1. The first two lines of "The Second Coming" present an image of a falconer who is unable to limit the flight of his hawk as it spirals out of control. How does this image help portray the theme of the poem? Consider the timeframe in which the poem was written in your response.
2. An elegy is a poem that mourns the death of a person or laments something that has been lost, such as the beauty of times past. In what sense might "The Swans" be considered an elegy? How do "The Swans" and "Do Not go Gentle into That Good Night" (another elegy on page 1057) relate to each other in terms of theme, tone, and imagery? Write a two-paragraph response explaining how the poems relate.
3. Identify at least three metaphors for death or dying in "Do Not Go Gentle into That Good Night." How do these metaphors compare with your own view of death or dying? Do you agree with Thomas' characterization? Write a 2-4 sentence answer explaining the metaphors and discussing your personal feelings.
4. Reread lines 14-21 of "Musée des Beaux Arts" referring to the painting "The Fall of Icarus". Do you think Auden has correctly interpreted Bruegel's painting? Write a paragraph using examples from the text to support your answer.
The Modern Short Story
Lesson 6 Journal Entry # 11 of 13
Journal Exercise 6.6A: What Makes a Good Story
As a conclusion to this course, we are going to be reading three modern short stories
. Before you read these stories
I'd like you to consider the following questions:
• What makes short story
• What kinds of stories
are your favorites to read?
• What element of a short story
(plot, characters, setting, etc.) is most important to a good story
Make a list of what makes a good short story
in your journal. Later in the course you will be asked to review the short stories
you've read AND write your own, so you will be referring back to this list.
Lesson 6 Journal Entry # 12 of 13
Journal Exercise 6.6B: Effective Transitions and Revising Passive Voice
• Read page 997 of your text about revising your writing to reflect
transitions carefully, and complete that practice activity in your journal. Then, complete the "Apply to Your Writing" section. Cut and paste a paragraph that you have written into your journal, and then revise it appropriately. Be sure to include the original paragraph and your revision in your journal entry.
• Complete the Practice Activity on page 1044 of Elements of Literature: Sixth Course. Choose one of the paragraphs you wrote for any of the earlier "Responding to Literature" journals from Lesson 6 and paste it into this entry. Highlight or underline all of the verb phrases and replace any passive voice verb phrases with the active voice.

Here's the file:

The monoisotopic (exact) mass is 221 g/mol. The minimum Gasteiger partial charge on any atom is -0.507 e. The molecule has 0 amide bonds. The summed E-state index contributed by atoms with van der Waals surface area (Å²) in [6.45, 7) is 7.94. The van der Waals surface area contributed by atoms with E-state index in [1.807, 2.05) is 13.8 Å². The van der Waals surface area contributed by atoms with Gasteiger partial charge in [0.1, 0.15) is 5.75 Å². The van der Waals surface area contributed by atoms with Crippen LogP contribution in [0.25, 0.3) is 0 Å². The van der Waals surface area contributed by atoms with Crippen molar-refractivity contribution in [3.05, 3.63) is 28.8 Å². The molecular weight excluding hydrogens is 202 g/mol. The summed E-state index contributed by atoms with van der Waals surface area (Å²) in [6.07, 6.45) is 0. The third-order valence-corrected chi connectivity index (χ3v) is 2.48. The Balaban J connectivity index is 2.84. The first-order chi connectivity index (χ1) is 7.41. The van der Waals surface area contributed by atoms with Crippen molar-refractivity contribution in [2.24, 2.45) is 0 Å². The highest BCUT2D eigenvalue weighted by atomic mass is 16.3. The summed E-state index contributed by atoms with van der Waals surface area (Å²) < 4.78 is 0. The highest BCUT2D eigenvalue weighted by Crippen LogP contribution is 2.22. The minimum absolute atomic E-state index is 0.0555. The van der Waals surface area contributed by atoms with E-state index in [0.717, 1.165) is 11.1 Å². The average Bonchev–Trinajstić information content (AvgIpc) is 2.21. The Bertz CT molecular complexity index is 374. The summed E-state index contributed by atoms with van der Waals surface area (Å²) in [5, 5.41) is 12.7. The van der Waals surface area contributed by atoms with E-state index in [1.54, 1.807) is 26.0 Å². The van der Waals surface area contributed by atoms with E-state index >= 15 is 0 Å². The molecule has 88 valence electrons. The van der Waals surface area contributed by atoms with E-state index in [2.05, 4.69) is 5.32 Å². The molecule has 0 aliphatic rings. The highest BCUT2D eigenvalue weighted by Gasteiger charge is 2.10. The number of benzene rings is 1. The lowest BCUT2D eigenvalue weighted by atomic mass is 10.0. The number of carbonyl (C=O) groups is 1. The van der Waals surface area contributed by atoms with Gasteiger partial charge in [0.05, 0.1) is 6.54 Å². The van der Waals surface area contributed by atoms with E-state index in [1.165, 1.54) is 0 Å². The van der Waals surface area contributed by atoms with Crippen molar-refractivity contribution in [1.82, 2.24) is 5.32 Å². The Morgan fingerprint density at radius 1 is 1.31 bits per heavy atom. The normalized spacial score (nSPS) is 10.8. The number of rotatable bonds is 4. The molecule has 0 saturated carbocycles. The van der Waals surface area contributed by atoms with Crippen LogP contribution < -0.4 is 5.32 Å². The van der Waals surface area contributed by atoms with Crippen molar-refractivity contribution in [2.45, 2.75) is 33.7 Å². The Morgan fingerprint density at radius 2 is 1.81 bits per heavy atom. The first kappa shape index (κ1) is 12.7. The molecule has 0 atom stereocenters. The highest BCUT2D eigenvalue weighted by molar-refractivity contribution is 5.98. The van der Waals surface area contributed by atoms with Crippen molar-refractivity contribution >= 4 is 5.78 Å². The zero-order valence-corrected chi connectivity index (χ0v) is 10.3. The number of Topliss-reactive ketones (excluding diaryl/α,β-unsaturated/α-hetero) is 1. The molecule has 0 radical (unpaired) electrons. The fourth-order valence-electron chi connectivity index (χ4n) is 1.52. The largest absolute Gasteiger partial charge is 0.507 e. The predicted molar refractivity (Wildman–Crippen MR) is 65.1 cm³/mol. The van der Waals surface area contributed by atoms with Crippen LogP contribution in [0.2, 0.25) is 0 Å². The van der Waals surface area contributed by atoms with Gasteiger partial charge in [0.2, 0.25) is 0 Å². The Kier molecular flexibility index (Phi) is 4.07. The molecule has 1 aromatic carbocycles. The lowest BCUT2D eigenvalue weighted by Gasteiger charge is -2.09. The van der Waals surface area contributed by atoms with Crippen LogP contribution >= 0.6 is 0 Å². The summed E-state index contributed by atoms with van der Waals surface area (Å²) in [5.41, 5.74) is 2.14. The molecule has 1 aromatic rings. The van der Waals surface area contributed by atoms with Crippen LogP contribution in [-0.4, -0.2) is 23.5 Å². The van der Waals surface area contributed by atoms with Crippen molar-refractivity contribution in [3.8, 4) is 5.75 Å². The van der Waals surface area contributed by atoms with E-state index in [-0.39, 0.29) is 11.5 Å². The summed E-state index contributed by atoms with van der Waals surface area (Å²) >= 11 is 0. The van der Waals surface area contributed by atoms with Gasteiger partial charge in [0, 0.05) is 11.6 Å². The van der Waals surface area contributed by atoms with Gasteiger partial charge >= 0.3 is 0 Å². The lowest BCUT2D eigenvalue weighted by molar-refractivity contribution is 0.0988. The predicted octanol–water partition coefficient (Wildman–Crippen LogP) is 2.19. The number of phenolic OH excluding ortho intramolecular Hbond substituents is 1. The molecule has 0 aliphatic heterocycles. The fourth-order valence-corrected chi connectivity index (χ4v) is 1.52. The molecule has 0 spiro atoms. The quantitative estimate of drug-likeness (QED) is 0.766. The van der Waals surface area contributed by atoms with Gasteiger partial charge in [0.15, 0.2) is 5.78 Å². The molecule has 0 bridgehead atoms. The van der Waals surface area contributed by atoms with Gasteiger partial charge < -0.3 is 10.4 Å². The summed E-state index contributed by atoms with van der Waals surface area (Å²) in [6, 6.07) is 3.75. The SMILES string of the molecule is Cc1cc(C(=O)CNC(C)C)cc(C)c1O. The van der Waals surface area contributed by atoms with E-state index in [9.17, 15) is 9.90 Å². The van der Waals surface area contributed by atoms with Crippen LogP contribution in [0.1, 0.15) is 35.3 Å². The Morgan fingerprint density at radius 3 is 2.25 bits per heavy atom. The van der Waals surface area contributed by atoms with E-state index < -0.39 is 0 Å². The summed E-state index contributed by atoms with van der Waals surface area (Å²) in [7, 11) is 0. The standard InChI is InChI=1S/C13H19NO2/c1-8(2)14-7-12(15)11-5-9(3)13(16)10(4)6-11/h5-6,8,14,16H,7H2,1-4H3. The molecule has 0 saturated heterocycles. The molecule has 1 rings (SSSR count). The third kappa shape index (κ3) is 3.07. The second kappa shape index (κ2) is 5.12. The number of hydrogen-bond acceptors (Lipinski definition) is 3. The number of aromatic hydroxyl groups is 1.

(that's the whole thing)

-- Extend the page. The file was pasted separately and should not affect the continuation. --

Lesson 6 Journal Entry # 13 of 13
Journal Exercise 6.6C: Responding to Literature
1. At the end of "Araby" the narrator sees himself as "driven and derided by vanity." One meaning of "vanity" is "the state of being empty, idle, valueless." Another meaning is "exaggerated self-love." Still another is "hunger for praise or admiration." Explain, with specific examples from the text, how each of these definitions of vanity could apply to the narrator.
2. a. What details in the lover's last meeting in "The Demon Lover" foreshadow a sinister or threatening reunion? What details do we learn about Mrs. Dover's fiancé that explain why she is terrified of him?
b. Some readers think that Mrs. Drover's experience is an hallucination-her powers of imagination combined with the stress of wartime life combine to transform an ordinary experience into a nightmare. Other readers consider the story
to be a true ghost story
. Which interpretation do you favor, or do you have another? Support your answer with evidence from the text.
3. Choose one of the short stories
you've read during this topic and explain how it meets or does not the requirements of a good short story
that you wrote about in 6.6A. Include in your entry a discussion of the criteria you used to evaluate the story
, as well as whether or not the story
meets the criteria. Include in your response whether or not you would recommend the story
to other readers, and explain what you enjoyed about it and what you did not enjoy. Use your answers to Journal 6.6A as a guide.